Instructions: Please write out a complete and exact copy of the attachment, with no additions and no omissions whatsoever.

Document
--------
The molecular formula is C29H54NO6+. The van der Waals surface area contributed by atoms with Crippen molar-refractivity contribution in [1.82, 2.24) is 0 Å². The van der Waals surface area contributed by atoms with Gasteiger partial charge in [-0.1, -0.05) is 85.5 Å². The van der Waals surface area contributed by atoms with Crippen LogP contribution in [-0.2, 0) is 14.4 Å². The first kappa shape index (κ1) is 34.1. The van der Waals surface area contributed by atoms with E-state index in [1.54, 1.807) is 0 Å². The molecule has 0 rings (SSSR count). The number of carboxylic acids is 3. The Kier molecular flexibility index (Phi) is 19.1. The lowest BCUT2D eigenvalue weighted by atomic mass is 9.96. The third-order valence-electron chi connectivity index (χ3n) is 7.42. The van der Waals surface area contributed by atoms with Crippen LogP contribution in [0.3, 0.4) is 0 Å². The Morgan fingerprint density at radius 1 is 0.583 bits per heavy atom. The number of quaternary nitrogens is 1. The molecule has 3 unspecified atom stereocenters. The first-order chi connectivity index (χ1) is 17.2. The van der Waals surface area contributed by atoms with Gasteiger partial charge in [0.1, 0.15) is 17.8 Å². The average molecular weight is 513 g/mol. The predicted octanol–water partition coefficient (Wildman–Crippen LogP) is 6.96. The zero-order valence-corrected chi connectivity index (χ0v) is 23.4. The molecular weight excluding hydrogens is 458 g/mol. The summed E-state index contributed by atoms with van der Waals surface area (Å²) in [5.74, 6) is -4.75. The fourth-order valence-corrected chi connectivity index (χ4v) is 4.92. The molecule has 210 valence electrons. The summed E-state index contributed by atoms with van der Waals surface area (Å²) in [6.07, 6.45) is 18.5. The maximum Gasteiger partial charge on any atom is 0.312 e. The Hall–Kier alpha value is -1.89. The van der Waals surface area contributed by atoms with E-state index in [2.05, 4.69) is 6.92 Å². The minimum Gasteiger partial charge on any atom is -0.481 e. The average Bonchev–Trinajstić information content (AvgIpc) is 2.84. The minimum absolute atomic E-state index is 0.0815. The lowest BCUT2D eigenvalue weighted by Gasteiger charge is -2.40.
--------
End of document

The molecular formula is C29H54NO6+. The van der Waals surface area contributed by atoms with Crippen molar-refractivity contribution in [1.82, 2.24) is 0 Å². The van der Waals surface area contributed by atoms with Gasteiger partial charge in [-0.1, -0.05) is 85.5 Å². The van der Waals surface area contributed by atoms with Crippen LogP contribution in [-0.2, 0) is 14.4 Å². The first kappa shape index (κ1) is 34.1. The van der Waals surface area contributed by atoms with E-state index in [1.54, 1.807) is 0 Å². The molecule has 0 rings (SSSR count). The number of carboxylic acids is 3. The Kier molecular flexibility index (Phi) is 19.1. The lowest BCUT2D eigenvalue weighted by atomic mass is 9.96. The third-order valence-electron chi connectivity index (χ3n) is 7.42. The van der Waals surface area contributed by atoms with Crippen LogP contribution in [0.3, 0.4) is 0 Å². The Morgan fingerprint density at radius 1 is 0.583 bits per heavy atom. The number of quaternary nitrogens is 1. The molecule has 3 unspecified atom stereocenters. The first-order chi connectivity index (χ1) is 17.2. The van der Waals surface area contributed by atoms with Gasteiger partial charge in [0.1, 0.15) is 17.8 Å². The average molecular weight is 513 g/mol. The predicted octanol–water partition coefficient (Wildman–Crippen LogP) is 6.96. The zero-order valence-corrected chi connectivity index (χ0v) is 23.4. The molecular weight excluding hydrogens is 458 g/mol. The summed E-state index contributed by atoms with van der Waals surface area (Å²) in [5.74, 6) is -4.75. The fourth-order valence-corrected chi connectivity index (χ4v) is 4.92. The molecule has 210 valence electrons. The summed E-state index contributed by atoms with van der Waals surface area (Å²) in [6.07, 6.45) is 18.5. The maximum Gasteiger partial charge on any atom is 0.312 e. The Hall–Kier alpha value is -1.89. The van der Waals surface area contributed by atoms with E-state index in [2.05, 4.69) is 6.92 Å². The minimum Gasteiger partial charge on any atom is -0.481 e. The average Bonchev–Trinajstić information content (AvgIpc) is 2.84. The minimum absolute atomic E-state index is 0.0815. The lowest BCUT2D eigenvalue weighted by Gasteiger charge is -2.40.